Friday, December 31, 2010

The Failure of the Free Market

The Deepwater Horizon oil spill in the Gulf of Mexico has long been gone from the front pages. It isn't mentioned in the crawl at the bottom of the television screen during whatever monotonous cable news programming you watch. Given our collective attention spans, this is by no means a surprising outcome. Even the Obama administration has moved on, set to resume drilling in the Gulf of Mexico in short order. But there is one outcome of the Deepwater Horizon spill that bears remembering that I do not think I've heard put precisely into words, namely that the free market failed all of us in the Gulf.

Now many will say that the former Minerals Management Service (MMS) at the Department of Interior had regulatory responsibility over BP's Gulf exploration program. This in theory is accurate, but as has been proven time and again, MMS was at best an absentee landowner, and at worst a willing conspirator with the oil companies. In Alaska, the former Director of the MMS had to issue a formal apology for ordering a cake for an office party adorned with the catchphrase Drill Baby Drill. Needless to say, effective oversight wasn't a priority for MMS in Alaska, in the Gulf, or anyplace else.

In the Gulf, after the Horizon spill, we learned that BP's oil spill response plan was a house of cards, prioritizing of all things the protection of the Gulf walrus population. If MMS was doing it's job they could have pointed out that a plan to protect a species that does not occur within a thousand miles of the Gulf of Mexico isn't bound to meet with much success. And while each individual oil company is required by law to submit an oil spill response plan to MMS for approval, it has now become clear that the plans were all the same baloney, only the corporate logos had been changed. Alas, the Gulf walrus, much like the unicorn and the abominable snowman, has nothing to fear.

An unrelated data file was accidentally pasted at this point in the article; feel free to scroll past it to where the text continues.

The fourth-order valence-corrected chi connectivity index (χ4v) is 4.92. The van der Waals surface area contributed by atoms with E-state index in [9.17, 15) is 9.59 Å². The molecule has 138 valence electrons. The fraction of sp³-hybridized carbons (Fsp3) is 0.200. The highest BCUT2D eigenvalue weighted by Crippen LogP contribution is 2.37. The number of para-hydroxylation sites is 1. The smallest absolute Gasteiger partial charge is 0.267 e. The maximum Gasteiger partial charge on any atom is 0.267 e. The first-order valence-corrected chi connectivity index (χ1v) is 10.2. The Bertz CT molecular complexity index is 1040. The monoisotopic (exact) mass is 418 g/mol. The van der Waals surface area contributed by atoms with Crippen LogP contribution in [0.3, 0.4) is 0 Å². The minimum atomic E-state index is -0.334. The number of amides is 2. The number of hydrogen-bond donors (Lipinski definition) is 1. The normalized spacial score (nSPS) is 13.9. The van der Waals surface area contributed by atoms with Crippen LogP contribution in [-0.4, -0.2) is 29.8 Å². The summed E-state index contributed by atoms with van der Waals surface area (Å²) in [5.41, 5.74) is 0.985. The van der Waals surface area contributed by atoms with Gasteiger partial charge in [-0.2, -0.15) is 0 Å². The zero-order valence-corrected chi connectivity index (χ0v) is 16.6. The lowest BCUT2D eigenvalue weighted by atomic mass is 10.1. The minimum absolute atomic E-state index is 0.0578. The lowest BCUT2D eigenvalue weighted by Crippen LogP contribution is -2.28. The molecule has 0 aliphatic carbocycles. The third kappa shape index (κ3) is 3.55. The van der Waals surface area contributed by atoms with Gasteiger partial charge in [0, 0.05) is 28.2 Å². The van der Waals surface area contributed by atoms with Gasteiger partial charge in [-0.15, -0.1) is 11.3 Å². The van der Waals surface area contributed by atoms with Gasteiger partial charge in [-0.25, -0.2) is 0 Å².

So the Gulf of Mexico was turned into a libertarian play ground. A perfect workshop for testing one of the main tenets of free market economic theory, namely that the corporate disincentive for making mistakes negates the need for government oversight and that word that keeps Libertarians up at night: regulation. The logic being that mistakes cost money, and that is incentive enough to avoid them.

But the Gulf spill proves that the pull of profit is a much stronger force than avoiding costly mistakes. Profits are easily quantifiable, and they are the indisputable yardstick for corporate success; on the other hand, an avoided mistake is something almost theoretical, and certainly intangible, a deadly combination for the profit driven corporate decision making model.

BP was left by the federal Minerals Management Service to police itself in the Gulf of Mexico. Free market advocates would have us believe that this was an ideal situation, that the assumed costs of a spill like Deepwater Horizon would assure that the unregulated corporations would do everything they could to avoid a disasterous oil spill. But the the free market model failed us in the Gulf. Corners were cut, laws were ignored, mistakes were made, all in the name of profit. Mistakes were little more than an accepted risk.

Every free market anti-regulator that you can shake a stick at will spout endlessly about the high cost of government regulation, like horses adorned with blinders, they fail to see the high cost of no regulation. Now, BP, the Gulf fishing and tourism industries, and human and environmental health are left to pay the piper. The free market failed the Gulf of Mexico, and proved once again that an ounce of prevention is worth a pound of the cure.

Tuesday, December 21, 2010

Today's Generosity: Tomorrow's Unfunded Mandate